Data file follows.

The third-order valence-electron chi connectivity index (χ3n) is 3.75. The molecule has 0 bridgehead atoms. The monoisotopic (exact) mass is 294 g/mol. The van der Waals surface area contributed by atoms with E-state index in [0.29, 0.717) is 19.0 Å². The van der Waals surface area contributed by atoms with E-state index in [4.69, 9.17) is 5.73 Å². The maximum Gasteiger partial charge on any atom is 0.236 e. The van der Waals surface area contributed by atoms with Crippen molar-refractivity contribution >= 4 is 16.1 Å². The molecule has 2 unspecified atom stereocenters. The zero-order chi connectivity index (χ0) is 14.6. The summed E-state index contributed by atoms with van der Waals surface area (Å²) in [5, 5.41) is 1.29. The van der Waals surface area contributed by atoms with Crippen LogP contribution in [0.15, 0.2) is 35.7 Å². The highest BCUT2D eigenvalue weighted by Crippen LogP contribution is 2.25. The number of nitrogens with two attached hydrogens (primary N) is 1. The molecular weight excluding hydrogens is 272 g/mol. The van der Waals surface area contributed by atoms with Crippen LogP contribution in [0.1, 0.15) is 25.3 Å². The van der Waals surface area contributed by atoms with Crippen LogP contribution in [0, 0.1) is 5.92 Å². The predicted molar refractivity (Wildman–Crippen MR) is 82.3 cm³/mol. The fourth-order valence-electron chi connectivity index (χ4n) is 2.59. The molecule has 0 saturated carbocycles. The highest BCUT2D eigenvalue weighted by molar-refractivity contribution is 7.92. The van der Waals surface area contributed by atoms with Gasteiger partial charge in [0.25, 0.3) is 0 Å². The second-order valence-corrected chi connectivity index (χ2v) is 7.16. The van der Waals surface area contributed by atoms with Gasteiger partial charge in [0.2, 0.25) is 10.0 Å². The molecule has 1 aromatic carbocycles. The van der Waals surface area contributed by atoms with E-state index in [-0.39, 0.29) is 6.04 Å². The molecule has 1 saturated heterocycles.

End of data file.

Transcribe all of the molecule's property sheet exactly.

The third-order valence-electron chi connectivity index (χ3n) is 3.75. The molecule has 0 bridgehead atoms. The monoisotopic (exact) mass is 294 g/mol. The van der Waals surface area contributed by atoms with E-state index in [0.29, 0.717) is 19.0 Å². The van der Waals surface area contributed by atoms with E-state index in [4.69, 9.17) is 5.73 Å². The maximum Gasteiger partial charge on any atom is 0.236 e. The van der Waals surface area contributed by atoms with Crippen molar-refractivity contribution >= 4 is 16.1 Å². The molecule has 2 unspecified atom stereocenters. The zero-order chi connectivity index (χ0) is 14.6. The summed E-state index contributed by atoms with van der Waals surface area (Å²) in [5, 5.41) is 1.29. The van der Waals surface area contributed by atoms with Crippen LogP contribution in [0.15, 0.2) is 35.7 Å². The highest BCUT2D eigenvalue weighted by Crippen LogP contribution is 2.25. The number of nitrogens with two attached hydrogens (primary N) is 1. The molecular weight excluding hydrogens is 272 g/mol. The van der Waals surface area contributed by atoms with Crippen LogP contribution in [0.1, 0.15) is 25.3 Å². The van der Waals surface area contributed by atoms with Crippen LogP contribution in [0, 0.1) is 5.92 Å². The predicted molar refractivity (Wildman–Crippen MR) is 82.3 cm³/mol. The fourth-order valence-electron chi connectivity index (χ4n) is 2.59. The molecule has 0 saturated carbocycles. The highest BCUT2D eigenvalue weighted by molar-refractivity contribution is 7.92. The van der Waals surface area contributed by atoms with Gasteiger partial charge in [0.25, 0.3) is 0 Å². The second-order valence-corrected chi connectivity index (χ2v) is 7.16. The van der Waals surface area contributed by atoms with Gasteiger partial charge in [0.2, 0.25) is 10.0 Å². The molecule has 1 aromatic carbocycles. The van der Waals surface area contributed by atoms with E-state index in [-0.39, 0.29) is 6.04 Å². The molecule has 1 saturated heterocycles.